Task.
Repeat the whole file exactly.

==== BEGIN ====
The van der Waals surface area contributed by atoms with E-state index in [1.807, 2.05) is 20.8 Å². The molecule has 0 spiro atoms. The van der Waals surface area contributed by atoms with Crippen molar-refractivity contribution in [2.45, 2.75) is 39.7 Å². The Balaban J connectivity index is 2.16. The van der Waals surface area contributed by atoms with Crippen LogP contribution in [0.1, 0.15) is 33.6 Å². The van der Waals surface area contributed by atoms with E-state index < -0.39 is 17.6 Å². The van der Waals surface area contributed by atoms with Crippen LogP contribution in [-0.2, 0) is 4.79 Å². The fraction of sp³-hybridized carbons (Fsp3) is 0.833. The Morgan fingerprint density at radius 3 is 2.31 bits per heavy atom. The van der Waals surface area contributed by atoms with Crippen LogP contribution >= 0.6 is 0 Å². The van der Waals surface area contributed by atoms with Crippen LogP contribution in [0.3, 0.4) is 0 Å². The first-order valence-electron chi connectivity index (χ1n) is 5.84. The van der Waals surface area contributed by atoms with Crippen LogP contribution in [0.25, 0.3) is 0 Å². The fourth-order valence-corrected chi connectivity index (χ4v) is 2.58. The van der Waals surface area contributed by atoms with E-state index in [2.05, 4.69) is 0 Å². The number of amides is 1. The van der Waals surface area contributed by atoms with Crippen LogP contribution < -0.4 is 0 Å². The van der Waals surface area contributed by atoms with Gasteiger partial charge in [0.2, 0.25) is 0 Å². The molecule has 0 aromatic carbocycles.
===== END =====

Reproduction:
The van der Waals surface area contributed by atoms with E-state index in [1.807, 2.05) is 20.8 Å². The molecule has 0 spiro atoms. The van der Waals surface area contributed by atoms with Crippen molar-refractivity contribution in [2.45, 2.75) is 39.7 Å². The Balaban J connectivity index is 2.16. The van der Waals surface area contributed by atoms with Crippen LogP contribution in [0.1, 0.15) is 33.6 Å². The van der Waals surface area contributed by atoms with E-state index < -0.39 is 17.6 Å². The van der Waals surface area contributed by atoms with Crippen LogP contribution in [-0.2, 0) is 4.79 Å². The fraction of sp³-hybridized carbons (Fsp3) is 0.833. The Morgan fingerprint density at radius 3 is 2.31 bits per heavy atom. The van der Waals surface area contributed by atoms with Crippen LogP contribution >= 0.6 is 0 Å². The van der Waals surface area contributed by atoms with Crippen LogP contribution in [0.3, 0.4) is 0 Å². The first-order valence-electron chi connectivity index (χ1n) is 5.84. The van der Waals surface area contributed by atoms with Crippen LogP contribution in [0.25, 0.3) is 0 Å². The fourth-order valence-corrected chi connectivity index (χ4v) is 2.58. The van der Waals surface area contributed by atoms with E-state index in [2.05, 4.69) is 0 Å². The number of amides is 1. The van der Waals surface area contributed by atoms with Crippen LogP contribution < -0.4 is 0 Å². The van der Waals surface area contributed by atoms with Gasteiger partial charge in [0.2, 0.25) is 0 Å². The molecule has 0 aromatic carbocycles.